Yield Curve inversion suggests mild recession

There has been acute interest in the inversions currently taking place on the term-spreads around the world:

And this comes as no surprise, since more than half of the world’s sovereign yield curves have now inverted…

Right now, 70% of the U.S yield-curve cluster comprising the 10/5/3/2/1 year bond yields are inverted as shown below. In prior research we have advocated using greater than the 60% threshold to have a “guaranteed lock-in” of the inversion:

A closer inspection shows that the 10-year less the 2-year is on the cusp of inverting, which will mean 80% of the yield curve complex will have inverted when this happens:

It is interesting to note that the current inversion process is very different from the past. In the past we have inflation and short rates rising as the economy overheated whereas now we are seeing both the long and short rates falling rapidly. The past trend of the last 7 inversions had the short term rates rising faster than the long term rates. This time around, the long term rates are collapsing faster than the short-term rates:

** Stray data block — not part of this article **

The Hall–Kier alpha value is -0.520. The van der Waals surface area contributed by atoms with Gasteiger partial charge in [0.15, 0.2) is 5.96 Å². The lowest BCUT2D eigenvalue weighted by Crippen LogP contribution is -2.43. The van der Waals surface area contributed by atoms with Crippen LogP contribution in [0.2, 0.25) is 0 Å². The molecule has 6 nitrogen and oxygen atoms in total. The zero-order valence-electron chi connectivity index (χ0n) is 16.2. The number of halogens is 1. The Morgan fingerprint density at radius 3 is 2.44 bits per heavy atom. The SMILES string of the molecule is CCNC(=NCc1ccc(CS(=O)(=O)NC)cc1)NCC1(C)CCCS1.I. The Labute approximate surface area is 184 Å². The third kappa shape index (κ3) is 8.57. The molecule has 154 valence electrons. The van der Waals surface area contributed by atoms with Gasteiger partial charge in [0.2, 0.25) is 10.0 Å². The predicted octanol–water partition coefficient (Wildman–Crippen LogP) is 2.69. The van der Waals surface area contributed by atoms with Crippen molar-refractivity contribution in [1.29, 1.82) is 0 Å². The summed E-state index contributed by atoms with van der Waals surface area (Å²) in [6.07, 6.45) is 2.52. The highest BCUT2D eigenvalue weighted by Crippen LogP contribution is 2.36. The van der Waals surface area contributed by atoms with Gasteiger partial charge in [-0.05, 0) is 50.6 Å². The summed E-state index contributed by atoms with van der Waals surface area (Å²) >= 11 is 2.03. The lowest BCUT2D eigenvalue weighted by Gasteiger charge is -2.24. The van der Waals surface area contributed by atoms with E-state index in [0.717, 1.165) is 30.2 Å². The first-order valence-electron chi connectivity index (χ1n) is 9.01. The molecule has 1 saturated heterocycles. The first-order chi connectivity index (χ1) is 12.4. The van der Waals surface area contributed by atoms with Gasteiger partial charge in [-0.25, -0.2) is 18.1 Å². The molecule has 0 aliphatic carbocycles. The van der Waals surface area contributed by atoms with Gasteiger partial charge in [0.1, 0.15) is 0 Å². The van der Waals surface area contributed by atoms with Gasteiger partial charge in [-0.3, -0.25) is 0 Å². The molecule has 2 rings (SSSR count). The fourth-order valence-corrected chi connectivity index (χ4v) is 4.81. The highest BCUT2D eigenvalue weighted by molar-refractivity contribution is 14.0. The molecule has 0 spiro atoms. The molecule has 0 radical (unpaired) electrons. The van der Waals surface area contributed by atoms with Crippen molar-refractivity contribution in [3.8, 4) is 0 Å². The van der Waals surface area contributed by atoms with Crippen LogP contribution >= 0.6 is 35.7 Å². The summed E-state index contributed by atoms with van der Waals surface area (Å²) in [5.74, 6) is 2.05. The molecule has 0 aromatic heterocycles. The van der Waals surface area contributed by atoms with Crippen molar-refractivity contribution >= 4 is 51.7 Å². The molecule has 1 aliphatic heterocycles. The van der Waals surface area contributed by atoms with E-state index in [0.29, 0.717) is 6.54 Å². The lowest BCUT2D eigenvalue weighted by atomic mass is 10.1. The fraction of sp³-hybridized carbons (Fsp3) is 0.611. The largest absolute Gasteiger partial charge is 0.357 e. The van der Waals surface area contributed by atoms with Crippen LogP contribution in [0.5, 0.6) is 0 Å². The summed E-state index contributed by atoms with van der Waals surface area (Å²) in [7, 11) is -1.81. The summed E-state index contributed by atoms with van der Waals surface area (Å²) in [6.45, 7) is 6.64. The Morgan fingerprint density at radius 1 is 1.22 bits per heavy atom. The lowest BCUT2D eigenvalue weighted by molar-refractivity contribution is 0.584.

We do not think this changes any of the historical inversion connotations. The distortions and behaviors driven by short rates being higher than long rates still applies in our view. However, this difference in itself is more accommodating to the economy since rates are falling (as opposed to rising in the past). Even if the US economy falls into a recession, it’s likely to be less severe than recessions in the past.

There are a lot of theories on why a yield curve inversion causes a recession. This one is our favorite purely because of its simplicity:

As we have stated before, there is not much use in knowing a recession is coming in 12-24 months time since the post-inversion stock market peaks and variances in the leads to recession are too widely dispersed (wide standard deviations) to be of practical use. However, for those that are curious, here are the leads to recession after a 10’s vs. 1’s yield curve inversion:

The two smallest lead-times to recession average 8 months, the median lead-time is 12 months and the two longest lead-times average 22 months. This puts forward the following dates for recession:

About Dwaine Van Vuuren

Dwaine has a Bachelor of Science honors degree and is a full-time trader and investor. His passion for numbers and keen research & analytic ability has helped grow RecessionALERT into a company used by hundreds of hedge funds, brokerage firms and financial advisers around the world.

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